The meeting comes as global activists prepare for yet another attempt to cross over into the Israeli-occupied Palestinian territories between August 24 to 31, 2012 as part of the “Bienvenue Palestine” initiatives. According to a statement posted on their website, the activists are seeking global support “to continue the fight for freedom of movement in Palestine and against the closure of the Palestinian people.”
Says the statement, “The new mission, like its predecessors, is to allow the defense of human rights and national rights of the Palestinian people to travel freely in Palestine. We call on governments to support the Palestinians’ right to receive visitors, and the right to their respective nationals to freely visit Palestine.”
This time visitors will try to arrive in the West Bank through Jordan and the land crossing known as the Allenby Bridge. Says the statement, “Since Israeli officials have said publicly last April (see video on this site) that we had been blocked because we wanted to go through the Tel Aviv airport to make us in the West Bank, while the passage would have been appropriate, according to them, to pass through Jordan and the Allenby Bridge, so we decided to take their word.”
Women, men and children from several countries have already responded to this latest call and will be flying to Amman. Those who wish to join can write to email@example.com. More information about this initiative on http://www.bienvenuepalestine.com!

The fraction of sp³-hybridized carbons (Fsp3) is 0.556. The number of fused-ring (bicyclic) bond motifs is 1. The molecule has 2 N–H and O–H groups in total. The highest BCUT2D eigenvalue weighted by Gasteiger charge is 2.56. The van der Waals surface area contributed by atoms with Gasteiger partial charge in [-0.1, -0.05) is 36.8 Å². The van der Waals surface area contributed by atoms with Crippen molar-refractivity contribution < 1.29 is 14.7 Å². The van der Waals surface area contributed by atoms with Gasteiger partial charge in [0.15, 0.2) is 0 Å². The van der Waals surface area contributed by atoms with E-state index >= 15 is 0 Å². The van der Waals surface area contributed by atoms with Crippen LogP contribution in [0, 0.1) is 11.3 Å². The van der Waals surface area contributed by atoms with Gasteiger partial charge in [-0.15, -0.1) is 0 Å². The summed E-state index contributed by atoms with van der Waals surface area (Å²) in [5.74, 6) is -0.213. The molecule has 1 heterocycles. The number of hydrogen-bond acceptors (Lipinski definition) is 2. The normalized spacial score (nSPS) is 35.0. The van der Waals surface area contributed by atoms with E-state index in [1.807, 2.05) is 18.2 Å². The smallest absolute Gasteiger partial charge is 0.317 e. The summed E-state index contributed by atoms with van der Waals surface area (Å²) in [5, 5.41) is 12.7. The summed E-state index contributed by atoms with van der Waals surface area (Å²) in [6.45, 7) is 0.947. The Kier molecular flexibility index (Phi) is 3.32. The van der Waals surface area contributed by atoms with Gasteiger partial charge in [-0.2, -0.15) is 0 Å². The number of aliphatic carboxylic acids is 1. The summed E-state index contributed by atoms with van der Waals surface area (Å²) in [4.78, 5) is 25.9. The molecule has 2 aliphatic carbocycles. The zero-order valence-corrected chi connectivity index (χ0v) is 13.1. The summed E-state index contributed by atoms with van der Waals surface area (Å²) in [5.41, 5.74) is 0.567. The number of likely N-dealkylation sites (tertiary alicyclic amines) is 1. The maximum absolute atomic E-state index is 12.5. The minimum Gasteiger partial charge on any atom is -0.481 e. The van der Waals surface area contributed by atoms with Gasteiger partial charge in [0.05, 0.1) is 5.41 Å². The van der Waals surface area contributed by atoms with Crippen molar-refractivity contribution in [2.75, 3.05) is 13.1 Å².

The Palestine rights meeting in Bangkok will open several opportunities to support the Bienvenue Palestine call. Indeed, the meeting has assumed considerable importance this year due to the ongoing changes in the Arab world, the continued stagnation of the peace process and the growing influence of the Israeli lobby in the political machinery of the United States, especially in an election year when the support of the Israeli lobby becomes a life-and-death issue for the presidential candidates.
Wolfgang Grieger, Director, Division for Palestinian Rights, Department of Political Affairs, [email: firstname.lastname@example.org] who is already in Bangkok to prepare for the meetings, said that the committee meets four times a year in different capitals. Every three years it meets in the Asia Pacific. Previous meetings have been held in Jakarta and Kuala Lumpur.
Said Mr. Grieger, “One unique feature of this committee is that is not just a UN conference. The meetings are open. We want to get the word out about issues such as advocacy of Palestinian statehood and the right to return. We will discuss specific political issues that are (obstacles) in the way of implementing these rights and the opportunities to break the status quo.” He invited NGOs, parliamentarians and academics to register before 9 July. There is no registration fee.